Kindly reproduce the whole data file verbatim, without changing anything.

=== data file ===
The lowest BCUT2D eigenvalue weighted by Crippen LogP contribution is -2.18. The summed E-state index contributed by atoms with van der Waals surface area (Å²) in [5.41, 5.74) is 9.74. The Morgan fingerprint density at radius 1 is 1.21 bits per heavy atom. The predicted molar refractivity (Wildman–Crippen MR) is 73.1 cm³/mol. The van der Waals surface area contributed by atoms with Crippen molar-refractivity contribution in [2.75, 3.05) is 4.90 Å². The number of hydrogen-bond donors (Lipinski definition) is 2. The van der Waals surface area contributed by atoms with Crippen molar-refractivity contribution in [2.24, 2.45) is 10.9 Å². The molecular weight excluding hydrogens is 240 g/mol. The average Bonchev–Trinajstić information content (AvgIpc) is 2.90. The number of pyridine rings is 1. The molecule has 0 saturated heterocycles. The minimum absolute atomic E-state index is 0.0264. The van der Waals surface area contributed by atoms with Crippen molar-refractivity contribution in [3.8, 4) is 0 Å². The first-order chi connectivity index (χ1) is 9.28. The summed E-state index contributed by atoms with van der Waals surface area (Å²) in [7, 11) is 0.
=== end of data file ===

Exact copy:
The lowest BCUT2D eigenvalue weighted by Crippen LogP contribution is -2.18. The summed E-state index contributed by atoms with van der Waals surface area (Å²) in [5.41, 5.74) is 9.74. The Morgan fingerprint density at radius 1 is 1.21 bits per heavy atom. The predicted molar refractivity (Wildman–Crippen MR) is 73.1 cm³/mol. The van der Waals surface area contributed by atoms with Crippen molar-refractivity contribution in [2.75, 3.05) is 4.90 Å². The number of hydrogen-bond donors (Lipinski definition) is 2. The van der Waals surface area contributed by atoms with Crippen molar-refractivity contribution in [2.24, 2.45) is 10.9 Å². The molecular weight excluding hydrogens is 240 g/mol. The average Bonchev–Trinajstić information content (AvgIpc) is 2.90. The number of pyridine rings is 1. The molecule has 0 saturated heterocycles. The minimum absolute atomic E-state index is 0.0264. The van der Waals surface area contributed by atoms with Crippen molar-refractivity contribution in [3.8, 4) is 0 Å². The first-order chi connectivity index (χ1) is 9.28. The summed E-state index contributed by atoms with van der Waals surface area (Å²) in [7, 11) is 0.